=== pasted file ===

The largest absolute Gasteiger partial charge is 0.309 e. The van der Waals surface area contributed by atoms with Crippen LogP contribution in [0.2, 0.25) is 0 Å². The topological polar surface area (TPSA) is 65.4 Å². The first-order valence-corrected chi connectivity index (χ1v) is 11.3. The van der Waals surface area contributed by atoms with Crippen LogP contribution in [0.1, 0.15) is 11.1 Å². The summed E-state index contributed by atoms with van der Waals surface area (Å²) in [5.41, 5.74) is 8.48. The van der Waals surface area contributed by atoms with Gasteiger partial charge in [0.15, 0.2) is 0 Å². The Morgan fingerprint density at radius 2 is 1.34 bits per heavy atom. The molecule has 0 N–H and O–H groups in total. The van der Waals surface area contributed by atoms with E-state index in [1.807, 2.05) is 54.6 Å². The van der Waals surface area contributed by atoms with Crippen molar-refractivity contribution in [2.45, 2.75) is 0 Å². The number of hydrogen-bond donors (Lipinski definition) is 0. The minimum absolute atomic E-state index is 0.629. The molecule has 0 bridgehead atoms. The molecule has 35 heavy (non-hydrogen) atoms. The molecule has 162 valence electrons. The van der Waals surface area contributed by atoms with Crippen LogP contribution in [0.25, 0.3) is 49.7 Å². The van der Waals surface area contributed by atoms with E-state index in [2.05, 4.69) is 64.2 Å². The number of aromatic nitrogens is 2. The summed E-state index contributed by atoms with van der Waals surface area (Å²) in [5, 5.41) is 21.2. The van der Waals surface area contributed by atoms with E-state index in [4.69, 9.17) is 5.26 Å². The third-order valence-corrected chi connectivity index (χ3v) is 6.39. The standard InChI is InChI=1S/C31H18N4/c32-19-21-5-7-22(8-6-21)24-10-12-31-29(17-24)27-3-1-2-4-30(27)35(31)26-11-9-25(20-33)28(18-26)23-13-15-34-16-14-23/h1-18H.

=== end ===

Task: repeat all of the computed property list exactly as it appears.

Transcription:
The largest absolute Gasteiger partial charge is 0.309 e. The van der Waals surface area contributed by atoms with Crippen LogP contribution in [0.2, 0.25) is 0 Å². The topological polar surface area (TPSA) is 65.4 Å². The first-order valence-corrected chi connectivity index (χ1v) is 11.3. The van der Waals surface area contributed by atoms with Crippen LogP contribution in [0.1, 0.15) is 11.1 Å². The summed E-state index contributed by atoms with van der Waals surface area (Å²) in [5.41, 5.74) is 8.48. The van der Waals surface area contributed by atoms with Gasteiger partial charge in [0.15, 0.2) is 0 Å². The Morgan fingerprint density at radius 2 is 1.34 bits per heavy atom. The molecule has 0 N–H and O–H groups in total. The van der Waals surface area contributed by atoms with E-state index in [1.807, 2.05) is 54.6 Å². The van der Waals surface area contributed by atoms with Crippen molar-refractivity contribution in [2.45, 2.75) is 0 Å². The number of hydrogen-bond donors (Lipinski definition) is 0. The minimum absolute atomic E-state index is 0.629. The molecule has 0 bridgehead atoms. The molecule has 35 heavy (non-hydrogen) atoms. The molecule has 162 valence electrons. The van der Waals surface area contributed by atoms with Crippen LogP contribution in [0.25, 0.3) is 49.7 Å². The van der Waals surface area contributed by atoms with E-state index in [2.05, 4.69) is 64.2 Å². The number of aromatic nitrogens is 2. The summed E-state index contributed by atoms with van der Waals surface area (Å²) in [5, 5.41) is 21.2. The van der Waals surface area contributed by atoms with E-state index in [4.69, 9.17) is 5.26 Å². The third-order valence-corrected chi connectivity index (χ3v) is 6.39. The standard InChI is InChI=1S/C31H18N4/c32-19-21-5-7-22(8-6-21)24-10-12-31-29(17-24)27-3-1-2-4-30(27)35(31)26-11-9-25(20-33)28(18-26)23-13-15-34-16-14-23/h1-18H.